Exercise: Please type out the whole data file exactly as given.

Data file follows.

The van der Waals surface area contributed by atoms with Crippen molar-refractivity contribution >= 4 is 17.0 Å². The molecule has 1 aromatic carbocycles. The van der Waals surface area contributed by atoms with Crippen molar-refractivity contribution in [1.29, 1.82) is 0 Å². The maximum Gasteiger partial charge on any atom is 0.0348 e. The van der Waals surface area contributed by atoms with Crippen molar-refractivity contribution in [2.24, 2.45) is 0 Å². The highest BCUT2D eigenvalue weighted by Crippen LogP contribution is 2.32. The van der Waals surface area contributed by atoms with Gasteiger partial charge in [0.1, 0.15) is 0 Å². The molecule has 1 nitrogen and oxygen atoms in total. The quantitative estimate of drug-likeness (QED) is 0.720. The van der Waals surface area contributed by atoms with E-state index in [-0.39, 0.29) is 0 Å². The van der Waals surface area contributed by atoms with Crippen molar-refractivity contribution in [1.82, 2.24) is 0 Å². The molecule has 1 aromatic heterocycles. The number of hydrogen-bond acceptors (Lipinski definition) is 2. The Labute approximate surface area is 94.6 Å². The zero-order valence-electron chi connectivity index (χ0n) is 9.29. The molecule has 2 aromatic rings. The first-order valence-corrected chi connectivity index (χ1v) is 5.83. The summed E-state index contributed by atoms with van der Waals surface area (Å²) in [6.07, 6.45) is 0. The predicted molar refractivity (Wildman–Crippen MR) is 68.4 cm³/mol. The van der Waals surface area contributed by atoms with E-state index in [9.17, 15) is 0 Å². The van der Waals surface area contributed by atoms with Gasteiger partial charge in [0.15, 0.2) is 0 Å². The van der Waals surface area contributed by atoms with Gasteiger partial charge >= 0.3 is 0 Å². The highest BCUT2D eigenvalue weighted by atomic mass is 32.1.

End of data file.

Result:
The van der Waals surface area contributed by atoms with Crippen molar-refractivity contribution >= 4 is 17.0 Å². The molecule has 1 aromatic carbocycles. The van der Waals surface area contributed by atoms with Crippen molar-refractivity contribution in [1.29, 1.82) is 0 Å². The maximum Gasteiger partial charge on any atom is 0.0348 e. The van der Waals surface area contributed by atoms with Crippen molar-refractivity contribution in [2.24, 2.45) is 0 Å². The highest BCUT2D eigenvalue weighted by Crippen LogP contribution is 2.32. The van der Waals surface area contributed by atoms with Gasteiger partial charge in [0.1, 0.15) is 0 Å². The molecule has 1 nitrogen and oxygen atoms in total. The quantitative estimate of drug-likeness (QED) is 0.720. The van der Waals surface area contributed by atoms with E-state index in [-0.39, 0.29) is 0 Å². The van der Waals surface area contributed by atoms with Crippen molar-refractivity contribution in [1.82, 2.24) is 0 Å². The molecule has 1 aromatic heterocycles. The number of hydrogen-bond acceptors (Lipinski definition) is 2. The Labute approximate surface area is 94.6 Å². The zero-order valence-electron chi connectivity index (χ0n) is 9.29. The molecule has 2 aromatic rings. The first-order valence-corrected chi connectivity index (χ1v) is 5.83. The summed E-state index contributed by atoms with van der Waals surface area (Å²) in [6.07, 6.45) is 0. The predicted molar refractivity (Wildman–Crippen MR) is 68.4 cm³/mol. The van der Waals surface area contributed by atoms with E-state index in [9.17, 15) is 0 Å². The van der Waals surface area contributed by atoms with Gasteiger partial charge in [0.15, 0.2) is 0 Å². The van der Waals surface area contributed by atoms with Gasteiger partial charge >= 0.3 is 0 Å². The highest BCUT2D eigenvalue weighted by atomic mass is 32.1.